While the FBI manual says that because Unruh moved to different locations, his act was not classified as a mass murder, but other criminologists disagree. His spate of killings was one of the shortest on record, it was a contained neighborhood, and he did not travel in the way that spree killers like Andrew Cunanan or Charles Starkweather did. The manual calls Unruh a spree killer, but there is clearly disagreement on this classification. Since the Crime Classification Manual has not been universally adopted the way the Diagnostic and Statistical Manual of Mental Disorders has been in psychiatry, exactly how to classify Unruh seems unclear.
Other examples of killers like him include:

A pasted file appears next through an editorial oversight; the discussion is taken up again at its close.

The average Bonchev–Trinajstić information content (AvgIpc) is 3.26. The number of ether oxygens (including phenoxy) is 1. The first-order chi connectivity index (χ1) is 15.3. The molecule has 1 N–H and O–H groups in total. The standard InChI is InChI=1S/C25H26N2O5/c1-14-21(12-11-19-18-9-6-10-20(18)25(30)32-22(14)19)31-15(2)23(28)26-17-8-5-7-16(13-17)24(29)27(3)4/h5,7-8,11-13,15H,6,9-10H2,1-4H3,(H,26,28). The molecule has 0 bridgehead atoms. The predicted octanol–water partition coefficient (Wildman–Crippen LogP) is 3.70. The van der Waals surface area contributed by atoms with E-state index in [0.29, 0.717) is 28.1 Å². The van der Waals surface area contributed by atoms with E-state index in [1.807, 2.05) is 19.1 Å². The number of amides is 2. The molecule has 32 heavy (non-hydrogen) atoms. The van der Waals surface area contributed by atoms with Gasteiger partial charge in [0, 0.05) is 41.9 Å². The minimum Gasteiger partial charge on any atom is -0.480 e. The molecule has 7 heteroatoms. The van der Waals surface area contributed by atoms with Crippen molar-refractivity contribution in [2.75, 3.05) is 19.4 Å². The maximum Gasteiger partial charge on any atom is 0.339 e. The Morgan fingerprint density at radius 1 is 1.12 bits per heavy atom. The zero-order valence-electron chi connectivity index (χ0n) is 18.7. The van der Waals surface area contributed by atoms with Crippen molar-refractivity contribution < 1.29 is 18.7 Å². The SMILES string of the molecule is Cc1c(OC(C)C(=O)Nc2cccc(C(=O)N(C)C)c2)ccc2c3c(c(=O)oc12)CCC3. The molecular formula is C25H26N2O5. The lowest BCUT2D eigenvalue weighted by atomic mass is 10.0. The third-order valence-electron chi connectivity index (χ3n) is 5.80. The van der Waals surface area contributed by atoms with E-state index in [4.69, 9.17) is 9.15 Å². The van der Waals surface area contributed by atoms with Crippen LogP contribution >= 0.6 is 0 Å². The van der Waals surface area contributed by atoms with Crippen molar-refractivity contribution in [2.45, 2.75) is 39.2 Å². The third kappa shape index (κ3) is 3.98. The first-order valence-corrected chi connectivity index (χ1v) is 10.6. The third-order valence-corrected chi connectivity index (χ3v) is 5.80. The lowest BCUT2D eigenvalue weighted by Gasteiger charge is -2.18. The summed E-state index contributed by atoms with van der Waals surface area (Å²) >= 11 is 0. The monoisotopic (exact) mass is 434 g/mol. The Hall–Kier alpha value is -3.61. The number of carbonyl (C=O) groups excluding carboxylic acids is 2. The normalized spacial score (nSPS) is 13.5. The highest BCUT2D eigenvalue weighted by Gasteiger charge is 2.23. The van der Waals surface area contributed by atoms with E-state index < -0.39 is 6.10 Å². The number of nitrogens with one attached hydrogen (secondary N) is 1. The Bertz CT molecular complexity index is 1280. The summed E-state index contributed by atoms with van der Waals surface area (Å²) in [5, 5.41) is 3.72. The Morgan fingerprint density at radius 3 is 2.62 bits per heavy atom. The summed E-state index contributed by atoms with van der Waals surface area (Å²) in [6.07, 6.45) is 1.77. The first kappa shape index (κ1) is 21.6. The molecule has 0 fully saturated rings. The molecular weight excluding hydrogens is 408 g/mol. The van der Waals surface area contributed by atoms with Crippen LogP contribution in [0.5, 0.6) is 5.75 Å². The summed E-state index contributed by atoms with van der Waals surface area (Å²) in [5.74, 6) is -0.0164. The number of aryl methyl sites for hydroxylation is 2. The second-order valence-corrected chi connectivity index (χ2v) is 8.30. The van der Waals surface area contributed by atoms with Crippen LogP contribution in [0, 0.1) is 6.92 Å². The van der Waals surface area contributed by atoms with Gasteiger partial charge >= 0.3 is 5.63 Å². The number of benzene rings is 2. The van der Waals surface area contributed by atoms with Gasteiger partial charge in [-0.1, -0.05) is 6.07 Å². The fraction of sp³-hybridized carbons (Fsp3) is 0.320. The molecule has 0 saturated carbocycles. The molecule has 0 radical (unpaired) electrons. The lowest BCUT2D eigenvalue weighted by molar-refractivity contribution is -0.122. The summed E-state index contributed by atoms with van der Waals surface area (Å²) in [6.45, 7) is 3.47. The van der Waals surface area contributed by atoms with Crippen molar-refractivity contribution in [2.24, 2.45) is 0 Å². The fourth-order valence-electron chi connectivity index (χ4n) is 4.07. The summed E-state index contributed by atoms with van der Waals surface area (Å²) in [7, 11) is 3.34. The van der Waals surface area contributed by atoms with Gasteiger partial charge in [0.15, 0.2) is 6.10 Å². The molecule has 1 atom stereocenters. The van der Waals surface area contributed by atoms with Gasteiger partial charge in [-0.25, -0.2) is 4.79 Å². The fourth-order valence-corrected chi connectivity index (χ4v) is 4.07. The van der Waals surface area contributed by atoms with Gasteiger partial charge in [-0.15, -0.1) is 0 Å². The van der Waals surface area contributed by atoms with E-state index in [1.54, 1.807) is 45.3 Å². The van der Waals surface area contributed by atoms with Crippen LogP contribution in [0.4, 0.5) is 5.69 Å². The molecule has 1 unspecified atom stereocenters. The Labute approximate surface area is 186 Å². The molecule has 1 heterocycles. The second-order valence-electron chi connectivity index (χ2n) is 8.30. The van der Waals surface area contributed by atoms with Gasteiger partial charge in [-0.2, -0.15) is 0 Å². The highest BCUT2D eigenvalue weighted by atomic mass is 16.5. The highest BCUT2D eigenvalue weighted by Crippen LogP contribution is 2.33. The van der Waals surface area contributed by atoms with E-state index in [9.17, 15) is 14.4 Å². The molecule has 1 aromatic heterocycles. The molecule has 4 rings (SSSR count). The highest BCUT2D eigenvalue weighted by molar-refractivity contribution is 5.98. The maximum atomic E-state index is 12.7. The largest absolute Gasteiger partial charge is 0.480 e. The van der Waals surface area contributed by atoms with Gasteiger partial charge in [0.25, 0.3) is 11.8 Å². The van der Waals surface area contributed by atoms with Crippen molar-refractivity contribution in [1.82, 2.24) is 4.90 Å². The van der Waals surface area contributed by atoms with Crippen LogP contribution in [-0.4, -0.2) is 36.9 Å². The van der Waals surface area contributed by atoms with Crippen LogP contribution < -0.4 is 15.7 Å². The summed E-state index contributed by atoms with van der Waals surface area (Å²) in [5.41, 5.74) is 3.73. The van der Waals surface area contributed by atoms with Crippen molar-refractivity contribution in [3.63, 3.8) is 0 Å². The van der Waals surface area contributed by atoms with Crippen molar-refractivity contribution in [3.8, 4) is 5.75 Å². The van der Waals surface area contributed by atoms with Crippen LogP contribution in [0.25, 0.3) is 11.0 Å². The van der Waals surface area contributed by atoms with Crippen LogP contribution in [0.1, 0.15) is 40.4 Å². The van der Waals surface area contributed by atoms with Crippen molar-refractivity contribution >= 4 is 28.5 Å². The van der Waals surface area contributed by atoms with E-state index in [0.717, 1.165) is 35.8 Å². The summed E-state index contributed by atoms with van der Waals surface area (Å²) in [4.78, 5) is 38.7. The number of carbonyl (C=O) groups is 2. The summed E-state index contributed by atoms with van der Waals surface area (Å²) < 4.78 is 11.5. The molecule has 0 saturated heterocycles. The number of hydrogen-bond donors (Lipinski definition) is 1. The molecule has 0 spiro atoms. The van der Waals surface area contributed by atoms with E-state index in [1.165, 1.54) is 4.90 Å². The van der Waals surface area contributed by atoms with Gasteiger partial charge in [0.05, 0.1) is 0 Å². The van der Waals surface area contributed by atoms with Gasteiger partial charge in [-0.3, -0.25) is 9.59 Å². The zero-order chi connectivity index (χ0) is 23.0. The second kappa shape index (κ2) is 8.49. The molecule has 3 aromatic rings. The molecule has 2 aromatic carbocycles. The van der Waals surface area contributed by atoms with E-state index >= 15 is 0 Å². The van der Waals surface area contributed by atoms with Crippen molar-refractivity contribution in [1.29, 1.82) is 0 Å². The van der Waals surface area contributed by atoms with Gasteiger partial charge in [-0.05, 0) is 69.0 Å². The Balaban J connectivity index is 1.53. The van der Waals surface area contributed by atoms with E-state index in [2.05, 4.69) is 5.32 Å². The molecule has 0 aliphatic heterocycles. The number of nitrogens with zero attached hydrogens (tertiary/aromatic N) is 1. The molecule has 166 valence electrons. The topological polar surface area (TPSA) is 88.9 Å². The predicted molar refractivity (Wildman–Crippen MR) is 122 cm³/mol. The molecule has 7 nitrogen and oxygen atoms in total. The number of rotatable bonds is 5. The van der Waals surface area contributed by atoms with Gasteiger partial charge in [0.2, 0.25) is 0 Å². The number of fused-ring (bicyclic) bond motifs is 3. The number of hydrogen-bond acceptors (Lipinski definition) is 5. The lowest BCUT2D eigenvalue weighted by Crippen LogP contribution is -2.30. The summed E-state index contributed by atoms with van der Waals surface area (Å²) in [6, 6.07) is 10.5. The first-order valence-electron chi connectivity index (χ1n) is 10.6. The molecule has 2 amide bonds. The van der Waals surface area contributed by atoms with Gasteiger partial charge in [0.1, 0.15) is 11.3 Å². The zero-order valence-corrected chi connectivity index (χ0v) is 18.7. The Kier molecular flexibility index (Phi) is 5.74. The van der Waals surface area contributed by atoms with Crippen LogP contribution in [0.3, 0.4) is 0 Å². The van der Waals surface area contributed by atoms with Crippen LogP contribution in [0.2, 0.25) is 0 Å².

- Martin Bryant On April 28, 1996, Bryant, 28, killed the two owners of Seaside Cottages in Australia, then took two semi-automatic rifles to a tourist area in Port Arthur, where in 15 seconds he shot and killed 20 people, wounding fifteen. He then walked around shooting more, got into his car to drive a few hundred yards, killed more people, stole a car, killed more people, took a hostage, and went back to the cottages, where he killed several people driving by and then killed the hostage. The police held him under siege overnight and he ran out when the building went up in flames. His total in less than a day had been 35 dead, 18 wounded. While he is considered a mass murderer, he did move around quite a bit and he killed people in a lot of different areas, but not in the manner in which classic spree killers do, who generally stretch things out over days or weeks.